Wednesday, January 11, 2012

quilting again

After at least a 12 month hiatus, I set up a little sewing area in the schoolroom downstairs and Tim has almost finished putting together my quilt frame. I have several tops that need to be quilted, but the project I'm working on now is a t shirt quilt for another homeschooling mom's son. I made one for her older son a few years back, but have really enjoyed putting this top together. Susan sent along some lovely baseball fabric, enough for the sashing and outer border (and I mean just enough). 

Perhaps I can solicit other orders in our area, there must be dozens of greeks and jocks at the local college with dresser drawers overflowing with t shirts that they would like made into a memento of collegiate days. It is so exciting to open the box of shirts and contemplate different layouts, which leads to the nervousness of them cutting apart (after all, you can't put them back together), and gradually progressing to a neatly finished top. Next I will piece the backing and roll each part onto the frame and slowly quilt it all together. A contrasting binding and a small label on the back will result in folding the completed project into a box and mailing it back to the sender. It must seem almost miraculous from the other end, sending a box of old shirts and receiving a warm colorful bed covering with memories from past years gracing the cover. I'm happy to be quilting again, especially with enough room to spread a project out on the floor to admire my efforts.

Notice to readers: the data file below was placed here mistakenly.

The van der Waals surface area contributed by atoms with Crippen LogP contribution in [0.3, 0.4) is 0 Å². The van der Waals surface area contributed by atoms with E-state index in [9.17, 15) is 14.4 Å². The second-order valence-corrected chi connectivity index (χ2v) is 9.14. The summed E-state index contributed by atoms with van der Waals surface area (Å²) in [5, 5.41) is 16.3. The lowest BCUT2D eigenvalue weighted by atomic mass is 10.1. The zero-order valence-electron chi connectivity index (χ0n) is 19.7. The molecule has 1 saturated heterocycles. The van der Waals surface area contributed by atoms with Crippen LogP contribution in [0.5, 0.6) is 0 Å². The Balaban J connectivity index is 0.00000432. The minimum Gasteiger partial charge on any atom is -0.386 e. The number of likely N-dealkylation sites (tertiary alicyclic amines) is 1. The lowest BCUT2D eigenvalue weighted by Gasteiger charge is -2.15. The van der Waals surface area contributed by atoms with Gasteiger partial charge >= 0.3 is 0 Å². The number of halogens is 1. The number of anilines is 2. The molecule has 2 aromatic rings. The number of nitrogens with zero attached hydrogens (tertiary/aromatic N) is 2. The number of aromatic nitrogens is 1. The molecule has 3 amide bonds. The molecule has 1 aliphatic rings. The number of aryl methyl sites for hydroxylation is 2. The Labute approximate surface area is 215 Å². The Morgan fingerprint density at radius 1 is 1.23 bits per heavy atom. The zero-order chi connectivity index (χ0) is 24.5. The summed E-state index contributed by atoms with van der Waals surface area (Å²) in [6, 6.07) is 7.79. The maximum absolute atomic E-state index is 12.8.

K said...

I should make one of these for my son but out of his CAP t-shirts. He has a couple dozen. He gets one at every single activity (encampment, flight school etc...) the one from flight academy and the one from Cadet Officer School are all signed by fellow cadets and the one from flight academy is especially significant as it is a memento of his first solo. I'm a bit intimidated by the semi-stretchy t-shirt fabric though.

kat said...

There is a well written book by a Maryland quilter on how to make these quilts. Basically you measure the designs, find a pattern so all the blocks in each row or column are the same (this latest quilt the columns were almost all 14" wide), iron on some med weight interfacing on the back, mark the shirts and sew on the sashing on the lines before cutting the rest of the shirt away. This way you sew along a pretty stable material. The difference between this woman's technique/design is the ability to use shirts of many different sizes, rather than making all the blocks the same size.